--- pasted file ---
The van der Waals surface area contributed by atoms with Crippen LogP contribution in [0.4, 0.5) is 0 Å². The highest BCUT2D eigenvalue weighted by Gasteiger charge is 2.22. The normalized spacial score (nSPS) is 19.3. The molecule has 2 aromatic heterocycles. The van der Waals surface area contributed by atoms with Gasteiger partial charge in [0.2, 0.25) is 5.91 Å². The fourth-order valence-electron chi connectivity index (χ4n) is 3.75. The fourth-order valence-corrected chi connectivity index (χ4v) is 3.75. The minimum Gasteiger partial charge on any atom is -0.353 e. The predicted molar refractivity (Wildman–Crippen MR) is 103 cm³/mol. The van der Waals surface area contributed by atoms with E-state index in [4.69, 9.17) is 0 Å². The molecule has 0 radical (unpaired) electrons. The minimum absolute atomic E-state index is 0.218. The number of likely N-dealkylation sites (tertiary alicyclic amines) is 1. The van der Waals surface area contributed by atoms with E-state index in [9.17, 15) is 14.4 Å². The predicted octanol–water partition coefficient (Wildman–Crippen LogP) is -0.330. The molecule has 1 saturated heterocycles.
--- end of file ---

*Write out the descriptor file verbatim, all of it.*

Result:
The van der Waals surface area contributed by atoms with Crippen LogP contribution in [0.4, 0.5) is 0 Å². The highest BCUT2D eigenvalue weighted by Gasteiger charge is 2.22. The normalized spacial score (nSPS) is 19.3. The molecule has 2 aromatic heterocycles. The van der Waals surface area contributed by atoms with Gasteiger partial charge in [0.2, 0.25) is 5.91 Å². The fourth-order valence-electron chi connectivity index (χ4n) is 3.75. The fourth-order valence-corrected chi connectivity index (χ4v) is 3.75. The minimum Gasteiger partial charge on any atom is -0.353 e. The predicted molar refractivity (Wildman–Crippen MR) is 103 cm³/mol. The van der Waals surface area contributed by atoms with E-state index in [4.69, 9.17) is 0 Å². The molecule has 0 radical (unpaired) electrons. The minimum absolute atomic E-state index is 0.218. The number of likely N-dealkylation sites (tertiary alicyclic amines) is 1. The van der Waals surface area contributed by atoms with E-state index in [9.17, 15) is 14.4 Å². The predicted octanol–water partition coefficient (Wildman–Crippen LogP) is -0.330. The molecule has 1 saturated heterocycles.